Spinoza, like all Darwinists today, deify nature, then speak for it since it cannot speak for itself

Ray


This message is a reply to:
 Message 64 by randman, posted 02-02-2007 6:58 PM randman has replied

Replies to this message:
 Message 68 by randman, posted 02-03-2007 7:43 PM Cold Foreign Object has replied

randman 
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Posts: 6367
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Message 67 of 83 (382208)
02-03-2007 7:32 PM
Reply to: Message 65 by Percy
02-03-2007 10:13 AM


God = Divine Being
Percy, the definition of God or a god is a "divine being" so of course Spinoza believes in a Divine Being.
Are you denying that Spinoza believes there is a God or that this God is a Being?

The phrase "Divine being" does not appear in the article.

That's because the phrase "Diving Being" doesn't have to since the word "God" means exactly the same thing. Geesh.

Let's look at what the article attributes to this God, aka as divine being.

Spinoza's God is perfect, which means everything is as it must be and cannot be otherwise. God's eternal nature necessitates the things that happen, which happen just as they must and cannot happen otherwise. This all follows from the premise of God's perfection. It is deterministic. Chance or randomness would be an imperfection.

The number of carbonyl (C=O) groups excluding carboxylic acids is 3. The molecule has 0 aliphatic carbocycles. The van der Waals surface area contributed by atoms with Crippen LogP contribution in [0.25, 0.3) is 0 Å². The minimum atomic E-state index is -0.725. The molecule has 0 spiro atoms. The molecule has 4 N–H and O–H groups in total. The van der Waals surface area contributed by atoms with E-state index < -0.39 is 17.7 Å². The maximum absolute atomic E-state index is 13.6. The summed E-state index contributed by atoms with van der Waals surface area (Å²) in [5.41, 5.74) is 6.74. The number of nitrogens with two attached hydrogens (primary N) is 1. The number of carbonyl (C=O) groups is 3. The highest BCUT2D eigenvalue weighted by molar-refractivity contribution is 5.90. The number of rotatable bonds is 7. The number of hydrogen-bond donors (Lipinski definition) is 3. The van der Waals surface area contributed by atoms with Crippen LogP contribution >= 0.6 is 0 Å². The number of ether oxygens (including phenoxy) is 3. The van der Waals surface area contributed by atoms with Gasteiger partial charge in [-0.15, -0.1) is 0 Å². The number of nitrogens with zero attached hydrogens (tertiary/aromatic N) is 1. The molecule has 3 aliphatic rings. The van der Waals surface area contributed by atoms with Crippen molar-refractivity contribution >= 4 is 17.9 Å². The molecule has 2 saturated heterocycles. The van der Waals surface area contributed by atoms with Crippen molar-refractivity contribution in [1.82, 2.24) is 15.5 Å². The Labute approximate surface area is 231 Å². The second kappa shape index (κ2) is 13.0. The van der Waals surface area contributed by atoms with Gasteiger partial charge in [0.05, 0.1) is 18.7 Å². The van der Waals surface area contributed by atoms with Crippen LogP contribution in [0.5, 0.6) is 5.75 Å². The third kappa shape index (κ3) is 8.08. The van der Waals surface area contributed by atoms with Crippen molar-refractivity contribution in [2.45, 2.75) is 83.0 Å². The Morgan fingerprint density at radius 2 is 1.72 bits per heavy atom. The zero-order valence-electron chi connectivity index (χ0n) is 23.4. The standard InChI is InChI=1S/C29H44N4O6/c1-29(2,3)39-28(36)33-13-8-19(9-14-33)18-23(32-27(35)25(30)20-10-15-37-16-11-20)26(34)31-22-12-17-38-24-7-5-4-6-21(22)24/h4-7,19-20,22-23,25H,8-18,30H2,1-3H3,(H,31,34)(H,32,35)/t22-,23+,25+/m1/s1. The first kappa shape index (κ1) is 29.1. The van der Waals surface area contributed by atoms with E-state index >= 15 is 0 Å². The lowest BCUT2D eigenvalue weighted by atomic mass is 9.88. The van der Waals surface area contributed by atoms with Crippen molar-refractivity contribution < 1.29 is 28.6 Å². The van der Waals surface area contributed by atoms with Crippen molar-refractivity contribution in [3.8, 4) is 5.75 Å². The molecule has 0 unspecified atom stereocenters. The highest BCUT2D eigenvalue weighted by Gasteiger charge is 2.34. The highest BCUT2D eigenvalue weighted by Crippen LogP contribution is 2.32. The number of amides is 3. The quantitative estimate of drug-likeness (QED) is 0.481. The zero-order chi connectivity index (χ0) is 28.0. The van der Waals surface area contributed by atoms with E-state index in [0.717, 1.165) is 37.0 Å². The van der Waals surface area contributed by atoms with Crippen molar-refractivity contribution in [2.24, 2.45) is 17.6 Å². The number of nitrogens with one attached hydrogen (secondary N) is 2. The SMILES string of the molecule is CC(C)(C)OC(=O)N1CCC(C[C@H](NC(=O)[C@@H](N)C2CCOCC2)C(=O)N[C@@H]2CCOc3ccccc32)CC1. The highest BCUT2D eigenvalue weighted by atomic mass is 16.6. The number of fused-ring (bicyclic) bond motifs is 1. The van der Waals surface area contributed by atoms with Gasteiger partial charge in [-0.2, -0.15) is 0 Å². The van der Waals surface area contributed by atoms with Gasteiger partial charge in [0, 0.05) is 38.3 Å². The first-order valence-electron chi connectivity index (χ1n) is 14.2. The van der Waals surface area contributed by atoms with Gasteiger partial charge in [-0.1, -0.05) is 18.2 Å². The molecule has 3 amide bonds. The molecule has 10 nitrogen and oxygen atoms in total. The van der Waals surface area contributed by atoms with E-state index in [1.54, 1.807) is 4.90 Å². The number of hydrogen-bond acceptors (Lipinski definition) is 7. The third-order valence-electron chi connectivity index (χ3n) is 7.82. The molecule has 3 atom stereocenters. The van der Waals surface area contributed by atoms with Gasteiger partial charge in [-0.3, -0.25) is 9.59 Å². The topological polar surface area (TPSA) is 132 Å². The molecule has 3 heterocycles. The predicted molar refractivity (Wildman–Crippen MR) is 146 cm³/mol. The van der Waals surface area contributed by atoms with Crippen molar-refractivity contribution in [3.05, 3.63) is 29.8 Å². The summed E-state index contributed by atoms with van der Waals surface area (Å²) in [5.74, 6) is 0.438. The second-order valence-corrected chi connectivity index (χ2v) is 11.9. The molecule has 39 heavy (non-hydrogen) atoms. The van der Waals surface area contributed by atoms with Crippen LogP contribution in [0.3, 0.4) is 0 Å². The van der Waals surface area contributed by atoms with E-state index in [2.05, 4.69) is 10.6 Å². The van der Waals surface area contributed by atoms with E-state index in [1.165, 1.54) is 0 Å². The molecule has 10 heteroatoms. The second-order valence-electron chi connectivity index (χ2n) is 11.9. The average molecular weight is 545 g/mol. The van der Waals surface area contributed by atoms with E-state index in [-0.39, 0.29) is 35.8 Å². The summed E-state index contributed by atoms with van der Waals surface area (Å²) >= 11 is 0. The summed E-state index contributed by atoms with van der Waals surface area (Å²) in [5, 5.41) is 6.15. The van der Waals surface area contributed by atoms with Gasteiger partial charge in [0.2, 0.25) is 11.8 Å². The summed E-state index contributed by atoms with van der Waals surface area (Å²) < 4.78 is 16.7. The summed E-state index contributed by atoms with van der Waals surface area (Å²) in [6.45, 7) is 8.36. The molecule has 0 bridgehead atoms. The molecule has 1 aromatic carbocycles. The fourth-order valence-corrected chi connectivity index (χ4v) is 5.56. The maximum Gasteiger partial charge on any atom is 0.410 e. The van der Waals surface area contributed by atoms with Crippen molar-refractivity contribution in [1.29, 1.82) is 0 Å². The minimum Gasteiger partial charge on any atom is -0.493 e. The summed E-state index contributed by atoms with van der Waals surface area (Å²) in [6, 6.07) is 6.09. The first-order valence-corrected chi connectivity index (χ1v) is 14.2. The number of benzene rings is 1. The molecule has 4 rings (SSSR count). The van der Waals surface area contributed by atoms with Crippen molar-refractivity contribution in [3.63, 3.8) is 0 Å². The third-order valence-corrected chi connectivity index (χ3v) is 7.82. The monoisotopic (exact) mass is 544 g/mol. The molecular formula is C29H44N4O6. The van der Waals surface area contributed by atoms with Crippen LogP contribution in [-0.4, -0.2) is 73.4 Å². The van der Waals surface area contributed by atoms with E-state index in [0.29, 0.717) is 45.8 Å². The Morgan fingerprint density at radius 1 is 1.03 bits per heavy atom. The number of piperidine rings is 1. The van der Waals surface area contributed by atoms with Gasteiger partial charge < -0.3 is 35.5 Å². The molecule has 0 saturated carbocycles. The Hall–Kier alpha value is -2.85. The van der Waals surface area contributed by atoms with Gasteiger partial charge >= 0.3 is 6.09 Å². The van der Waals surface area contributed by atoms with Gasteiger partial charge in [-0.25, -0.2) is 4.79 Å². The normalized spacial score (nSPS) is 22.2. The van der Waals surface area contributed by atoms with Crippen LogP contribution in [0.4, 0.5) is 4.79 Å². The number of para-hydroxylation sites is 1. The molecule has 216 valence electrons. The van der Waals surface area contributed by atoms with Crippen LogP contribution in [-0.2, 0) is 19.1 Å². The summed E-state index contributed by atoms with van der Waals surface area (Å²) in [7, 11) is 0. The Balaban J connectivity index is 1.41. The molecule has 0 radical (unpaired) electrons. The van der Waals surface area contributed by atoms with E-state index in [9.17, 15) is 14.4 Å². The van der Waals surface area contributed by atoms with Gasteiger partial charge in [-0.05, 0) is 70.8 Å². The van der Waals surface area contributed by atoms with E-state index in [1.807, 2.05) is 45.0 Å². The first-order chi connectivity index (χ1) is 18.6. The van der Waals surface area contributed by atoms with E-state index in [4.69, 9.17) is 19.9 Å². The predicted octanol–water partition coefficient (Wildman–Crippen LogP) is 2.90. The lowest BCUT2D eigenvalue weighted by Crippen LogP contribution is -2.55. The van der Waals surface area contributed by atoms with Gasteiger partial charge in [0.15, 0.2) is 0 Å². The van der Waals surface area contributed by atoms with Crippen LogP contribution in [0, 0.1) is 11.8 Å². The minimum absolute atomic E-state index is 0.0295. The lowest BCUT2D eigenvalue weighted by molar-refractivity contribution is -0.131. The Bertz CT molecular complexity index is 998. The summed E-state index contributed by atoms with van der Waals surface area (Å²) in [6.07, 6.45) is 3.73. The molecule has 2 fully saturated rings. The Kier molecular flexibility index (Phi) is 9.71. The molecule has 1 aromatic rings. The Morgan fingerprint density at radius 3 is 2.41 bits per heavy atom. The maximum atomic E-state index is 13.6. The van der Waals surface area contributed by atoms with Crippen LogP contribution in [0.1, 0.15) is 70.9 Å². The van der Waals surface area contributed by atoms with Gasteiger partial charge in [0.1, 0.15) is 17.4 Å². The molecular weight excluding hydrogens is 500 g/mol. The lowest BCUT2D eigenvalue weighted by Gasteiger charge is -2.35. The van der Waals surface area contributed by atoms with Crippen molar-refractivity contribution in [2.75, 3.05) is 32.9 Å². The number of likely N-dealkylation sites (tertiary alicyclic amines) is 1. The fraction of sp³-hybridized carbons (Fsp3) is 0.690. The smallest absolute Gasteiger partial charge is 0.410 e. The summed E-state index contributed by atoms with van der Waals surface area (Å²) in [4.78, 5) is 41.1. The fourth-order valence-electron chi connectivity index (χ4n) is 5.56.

http://www.friesian.com/spinoza.htm

So Spinoza says this God is "perfect" possessing an "eternal nature".....hmmmmm....sounds a lot like a Diving Being to me.

Let's look further.

This gives us a contrast between what is creating and what is created. What is creating is the eternal existance and nature of God. What is created are the modifications that we see around us as transient things.

So we see this thing called "God" (aka known as a divine being) not only has an eternal nature and is perfect, but also creates out of this eternal nature the transient things we see in the world. Sounds a lot of like a description of a Diving Being to me. You know any non-divine beings that are perfect with an eternal nature and that create everything there is? If so, please point them out.

Let's look further. Maybe you are saying this is all just a description of energy and matter and that there is no actual Being present. Of course, that's not what was said, but let's look and see what other attributes Spinoza believes God has.

Spinoza's God thinks, and also is or does many other things that are beyond our reckoning and comprehension.

So we see Spinoza's God thinks....hmmmm....so this God is perfect, has an eternal nature, thinks, possesses intelligence and creates all things that exist period, and yet you have the unmitigated gall to accuse me of ignoring the truth here!

You write:

but that article never in any way attempts to demonstrate that the God of Spinoza was a divine being.

God was not a divine being for either Spinoza or Einstein.